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Why Electron

We choose to cover electron as you can easily use it as a front-end application across any platforms (Windows, MacOS, Linux or even a mobile application) for your AI applications.

Installation of Electron

Creating Electron Project

Critical Files

You should have 3 base files package.json, main.js and index.html to have a basic application.

mkdir app
cd app

npm init

touch main.js
touch index.html

Edit package.json

  • When you run npm init, it should create a package.json file. But we need to make some tiny changes to leverage on electron.
  • Key fields
    • name: name of your app, can be anything
    • version: version of your app, can be anything
    • main: main javascript file, we recommend using main.js
    • scripts: here you want to copy the whole scripts section to leverage on electron
    • devDependencies: electron version required
  "name": "dlw",
  "version": "0.1.0",
  "main": "main.js",
  "scripts": {
    "start": "electron ."
  "devDependencies": {
    "electron": "^6.0.8"

Edit main.js

This beautiful boilerplate code is provided by Electron, full credits to them.

const { app, BrowserWindow } = require('electron')

// Keep a global reference of the window object, if you don't, the window will
// be closed automatically when the JavaScript object is garbage collected.
let win

function createWindow () {
  // Create the browser window.
  win = new BrowserWindow({
    width: 800,
    height: 600,
    webPreferences: {
      nodeIntegration: true

  // and load the index.html of the app.

  // Open the DevTools.
  // win.webContents.openDevTools()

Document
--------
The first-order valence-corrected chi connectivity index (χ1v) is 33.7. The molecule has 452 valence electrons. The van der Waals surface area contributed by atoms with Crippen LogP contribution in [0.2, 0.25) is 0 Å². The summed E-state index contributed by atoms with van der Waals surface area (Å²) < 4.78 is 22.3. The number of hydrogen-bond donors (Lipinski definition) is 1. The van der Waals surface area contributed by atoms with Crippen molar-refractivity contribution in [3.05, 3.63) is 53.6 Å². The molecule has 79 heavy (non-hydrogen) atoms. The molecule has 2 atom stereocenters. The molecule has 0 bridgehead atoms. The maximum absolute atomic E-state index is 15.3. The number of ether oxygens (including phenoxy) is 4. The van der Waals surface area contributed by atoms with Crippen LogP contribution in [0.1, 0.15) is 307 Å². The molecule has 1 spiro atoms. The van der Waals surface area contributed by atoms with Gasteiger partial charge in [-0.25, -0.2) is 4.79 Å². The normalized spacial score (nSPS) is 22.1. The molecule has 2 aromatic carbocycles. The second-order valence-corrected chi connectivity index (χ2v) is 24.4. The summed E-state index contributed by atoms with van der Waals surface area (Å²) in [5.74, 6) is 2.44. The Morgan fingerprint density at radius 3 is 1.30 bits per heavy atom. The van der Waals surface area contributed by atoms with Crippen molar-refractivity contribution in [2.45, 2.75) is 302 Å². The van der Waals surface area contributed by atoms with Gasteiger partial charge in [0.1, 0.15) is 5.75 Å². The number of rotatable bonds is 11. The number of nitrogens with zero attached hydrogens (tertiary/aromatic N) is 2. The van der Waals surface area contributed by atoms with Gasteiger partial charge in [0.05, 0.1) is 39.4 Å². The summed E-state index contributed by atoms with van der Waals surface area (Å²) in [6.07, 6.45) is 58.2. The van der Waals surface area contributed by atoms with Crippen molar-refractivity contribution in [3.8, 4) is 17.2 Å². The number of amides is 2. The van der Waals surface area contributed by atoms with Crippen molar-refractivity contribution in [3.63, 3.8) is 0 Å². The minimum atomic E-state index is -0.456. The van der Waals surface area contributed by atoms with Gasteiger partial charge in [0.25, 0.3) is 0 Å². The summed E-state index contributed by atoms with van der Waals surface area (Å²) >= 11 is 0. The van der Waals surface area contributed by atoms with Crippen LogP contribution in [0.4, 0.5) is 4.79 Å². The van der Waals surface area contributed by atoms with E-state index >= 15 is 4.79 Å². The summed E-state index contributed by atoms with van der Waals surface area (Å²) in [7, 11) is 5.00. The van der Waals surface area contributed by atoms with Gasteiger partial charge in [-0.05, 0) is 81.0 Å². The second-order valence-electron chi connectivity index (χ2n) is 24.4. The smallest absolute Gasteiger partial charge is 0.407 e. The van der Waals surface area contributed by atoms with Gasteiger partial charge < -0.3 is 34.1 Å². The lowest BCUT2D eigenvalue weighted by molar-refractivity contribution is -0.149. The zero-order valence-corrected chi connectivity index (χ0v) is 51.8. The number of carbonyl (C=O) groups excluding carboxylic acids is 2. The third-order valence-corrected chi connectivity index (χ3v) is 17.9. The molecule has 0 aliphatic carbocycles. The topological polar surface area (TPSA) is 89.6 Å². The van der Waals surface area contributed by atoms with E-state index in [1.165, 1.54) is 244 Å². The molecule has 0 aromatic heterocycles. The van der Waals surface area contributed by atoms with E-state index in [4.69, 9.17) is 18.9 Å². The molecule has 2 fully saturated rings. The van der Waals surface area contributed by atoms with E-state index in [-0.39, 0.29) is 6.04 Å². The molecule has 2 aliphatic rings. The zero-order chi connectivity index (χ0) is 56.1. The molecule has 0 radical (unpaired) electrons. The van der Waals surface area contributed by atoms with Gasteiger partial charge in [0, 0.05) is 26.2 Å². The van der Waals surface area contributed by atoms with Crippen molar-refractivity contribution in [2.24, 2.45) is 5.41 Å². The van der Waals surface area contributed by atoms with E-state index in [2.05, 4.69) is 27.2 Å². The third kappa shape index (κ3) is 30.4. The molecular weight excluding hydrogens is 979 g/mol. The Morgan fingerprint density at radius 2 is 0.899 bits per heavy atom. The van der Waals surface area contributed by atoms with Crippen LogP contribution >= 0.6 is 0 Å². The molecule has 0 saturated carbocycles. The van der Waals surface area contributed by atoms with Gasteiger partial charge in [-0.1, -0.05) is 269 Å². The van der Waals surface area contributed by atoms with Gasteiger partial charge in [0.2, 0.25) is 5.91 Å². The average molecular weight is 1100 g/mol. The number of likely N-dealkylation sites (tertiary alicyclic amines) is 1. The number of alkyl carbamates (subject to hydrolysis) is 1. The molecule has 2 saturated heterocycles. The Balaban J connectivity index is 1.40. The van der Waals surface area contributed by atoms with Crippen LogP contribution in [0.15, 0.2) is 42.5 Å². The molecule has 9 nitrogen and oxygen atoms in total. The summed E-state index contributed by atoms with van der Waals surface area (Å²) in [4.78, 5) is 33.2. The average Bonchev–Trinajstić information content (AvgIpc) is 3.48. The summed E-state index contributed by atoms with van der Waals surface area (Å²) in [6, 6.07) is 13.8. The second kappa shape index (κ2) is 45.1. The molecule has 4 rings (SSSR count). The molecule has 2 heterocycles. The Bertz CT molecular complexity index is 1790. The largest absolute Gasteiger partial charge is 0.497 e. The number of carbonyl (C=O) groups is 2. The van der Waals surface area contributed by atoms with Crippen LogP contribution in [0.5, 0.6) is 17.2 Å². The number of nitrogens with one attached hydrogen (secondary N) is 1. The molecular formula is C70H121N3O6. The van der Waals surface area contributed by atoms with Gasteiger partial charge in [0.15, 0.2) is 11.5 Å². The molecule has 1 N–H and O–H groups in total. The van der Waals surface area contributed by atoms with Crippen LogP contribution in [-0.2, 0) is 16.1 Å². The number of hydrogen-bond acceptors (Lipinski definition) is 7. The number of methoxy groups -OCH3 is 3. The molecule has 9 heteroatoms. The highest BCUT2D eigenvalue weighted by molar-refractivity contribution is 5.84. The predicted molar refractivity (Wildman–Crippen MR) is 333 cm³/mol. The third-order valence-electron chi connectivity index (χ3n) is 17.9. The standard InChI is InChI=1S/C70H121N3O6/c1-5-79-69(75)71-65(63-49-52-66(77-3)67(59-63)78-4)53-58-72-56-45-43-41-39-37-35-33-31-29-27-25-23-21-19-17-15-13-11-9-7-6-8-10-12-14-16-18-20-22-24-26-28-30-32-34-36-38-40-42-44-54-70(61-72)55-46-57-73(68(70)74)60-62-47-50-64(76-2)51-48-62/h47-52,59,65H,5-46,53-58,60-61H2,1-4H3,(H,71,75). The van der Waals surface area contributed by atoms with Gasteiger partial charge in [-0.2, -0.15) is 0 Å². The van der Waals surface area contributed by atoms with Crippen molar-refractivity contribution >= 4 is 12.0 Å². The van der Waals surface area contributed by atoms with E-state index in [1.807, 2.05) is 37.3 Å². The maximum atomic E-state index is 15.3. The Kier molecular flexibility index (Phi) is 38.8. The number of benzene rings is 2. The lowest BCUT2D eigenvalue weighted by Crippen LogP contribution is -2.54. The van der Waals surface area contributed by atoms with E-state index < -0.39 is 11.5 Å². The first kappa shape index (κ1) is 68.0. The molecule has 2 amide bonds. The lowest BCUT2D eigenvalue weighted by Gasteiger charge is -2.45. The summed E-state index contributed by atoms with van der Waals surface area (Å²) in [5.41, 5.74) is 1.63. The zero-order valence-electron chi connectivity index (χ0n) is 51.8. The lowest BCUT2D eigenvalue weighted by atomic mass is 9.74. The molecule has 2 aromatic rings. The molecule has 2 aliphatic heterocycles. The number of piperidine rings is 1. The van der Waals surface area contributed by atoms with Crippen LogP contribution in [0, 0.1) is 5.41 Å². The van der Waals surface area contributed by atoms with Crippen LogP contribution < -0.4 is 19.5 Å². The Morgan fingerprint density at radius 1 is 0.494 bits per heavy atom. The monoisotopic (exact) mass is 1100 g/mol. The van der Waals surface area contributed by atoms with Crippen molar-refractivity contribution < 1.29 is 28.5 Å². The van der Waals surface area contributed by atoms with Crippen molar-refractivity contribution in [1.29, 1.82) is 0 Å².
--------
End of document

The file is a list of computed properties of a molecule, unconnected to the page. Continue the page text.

// Emitted when the window is closed.
  win.on('closed', () => {
    // Dereference the window object, usually you would store windows
    // in an array if your app supports multi windows, this is the time
    // when you should delete the corresponding element.
    win = null

// This method will be called when Electron has finished
// initialization and is ready to create browser windows.
// Some APIs can only be used after this event occurs.
app.on('ready', createWindow)

// Quit when all windows are closed.
app.on('window-all-closed', () => {
  // On macOS it is common for applications and their menu bar
  // to stay active until the user quits explicitly with Cmd + Q
  if (process.platform !== 'darwin') {

app.on('activate', () => {
  // On macOS it's common to re-create a window in the app when the
  // dock icon is clicked and there are no other windows open.
  if (win === null) {

// In this file you can include the rest of your app's specific main process
// code. You can also put them in separate files and require them here.

Edit index.html

I modified this script from electron's boilerplate code where it will display critical dependencies' versions for your node, chrome and electron.

<!DOCTYPE html>

    <meta charset="UTF-8">


        Node: <script>document.write(process.versions.node)</script>

        Chrome: <script>document.write(</script>

        Electron: <script>document.write(process.versions.electron)</script>

Starting App

This will start your electron application.

npm start

Packaging Electron App


The reason for installing Wine is being able to package Electron applications for the Windows platform, creating the executable file app.exe like any other application on Windows. The final aim of our tutorial is to package the app for Windows, MacOS and Ubuntu.

Installation of Wine

This assumes installation on Ubuntu 16.04 xenial, if you're on Ubuntu 18.04 or 19.04, change to bionic and disco respectively.

Also, this works on 64-bit system architecture.

cd ~
wget -qO - | sudo apt-key add -
sudo apt-add-repository 'deb xenial main'
sudo apt-get update
sudo apt-get install --install-recommends winehq-stable

sudo chown root:root ~/.wine

Check Wine Version

wine --version

Packaging Windows Application

This packages the application churning the necessary files and the executable app.exe for windows 64 bit.

electron-packager ./app app --platform=win32 --arch=x64